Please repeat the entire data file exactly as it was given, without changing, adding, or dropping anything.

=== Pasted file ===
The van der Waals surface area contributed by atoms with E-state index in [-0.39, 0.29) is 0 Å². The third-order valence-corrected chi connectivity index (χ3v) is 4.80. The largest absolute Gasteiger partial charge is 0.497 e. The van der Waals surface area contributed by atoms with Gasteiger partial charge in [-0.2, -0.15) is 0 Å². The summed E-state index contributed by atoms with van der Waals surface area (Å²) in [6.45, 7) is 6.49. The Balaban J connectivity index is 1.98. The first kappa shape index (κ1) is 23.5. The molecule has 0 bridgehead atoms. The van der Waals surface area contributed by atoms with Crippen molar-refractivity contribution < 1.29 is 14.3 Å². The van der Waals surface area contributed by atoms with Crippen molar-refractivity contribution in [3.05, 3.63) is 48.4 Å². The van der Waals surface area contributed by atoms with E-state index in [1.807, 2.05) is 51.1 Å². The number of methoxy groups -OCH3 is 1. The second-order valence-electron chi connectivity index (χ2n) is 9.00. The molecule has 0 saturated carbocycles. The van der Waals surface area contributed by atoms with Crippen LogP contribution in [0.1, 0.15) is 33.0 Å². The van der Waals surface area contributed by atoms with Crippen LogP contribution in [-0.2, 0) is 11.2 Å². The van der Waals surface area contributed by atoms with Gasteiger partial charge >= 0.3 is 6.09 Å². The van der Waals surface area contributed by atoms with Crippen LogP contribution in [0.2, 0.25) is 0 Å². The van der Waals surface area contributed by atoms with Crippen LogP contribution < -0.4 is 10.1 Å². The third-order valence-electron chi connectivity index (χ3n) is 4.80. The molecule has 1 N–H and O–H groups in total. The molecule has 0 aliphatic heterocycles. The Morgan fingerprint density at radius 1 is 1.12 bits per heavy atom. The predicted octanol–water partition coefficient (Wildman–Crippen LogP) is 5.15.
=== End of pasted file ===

The van der Waals surface area contributed by atoms with E-state index in [-0.39, 0.29) is 0 Å². The third-order valence-corrected chi connectivity index (χ3v) is 4.80. The largest absolute Gasteiger partial charge is 0.497 e. The van der Waals surface area contributed by atoms with Gasteiger partial charge in [-0.2, -0.15) is 0 Å². The summed E-state index contributed by atoms with van der Waals surface area (Å²) in [6.45, 7) is 6.49. The Balaban J connectivity index is 1.98. The first kappa shape index (κ1) is 23.5. The molecule has 0 bridgehead atoms. The van der Waals surface area contributed by atoms with Crippen molar-refractivity contribution < 1.29 is 14.3 Å². The van der Waals surface area contributed by atoms with Crippen molar-refractivity contribution in [3.05, 3.63) is 48.4 Å². The van der Waals surface area contributed by atoms with E-state index in [1.807, 2.05) is 51.1 Å². The number of methoxy groups -OCH3 is 1. The second-order valence-electron chi connectivity index (χ2n) is 9.00. The molecule has 0 saturated carbocycles. The van der Waals surface area contributed by atoms with Crippen LogP contribution in [0.1, 0.15) is 33.0 Å². The van der Waals surface area contributed by atoms with Crippen LogP contribution in [-0.2, 0) is 11.2 Å². The van der Waals surface area contributed by atoms with Gasteiger partial charge >= 0.3 is 6.09 Å². The van der Waals surface area contributed by atoms with Crippen LogP contribution in [0.2, 0.25) is 0 Å². The van der Waals surface area contributed by atoms with Crippen LogP contribution < -0.4 is 10.1 Å². The third-order valence-electron chi connectivity index (χ3n) is 4.80. The molecule has 1 N–H and O–H groups in total. The molecule has 0 aliphatic heterocycles. The Morgan fingerprint density at radius 1 is 1.12 bits per heavy atom. The predicted octanol–water partition coefficient (Wildman–Crippen LogP) is 5.15.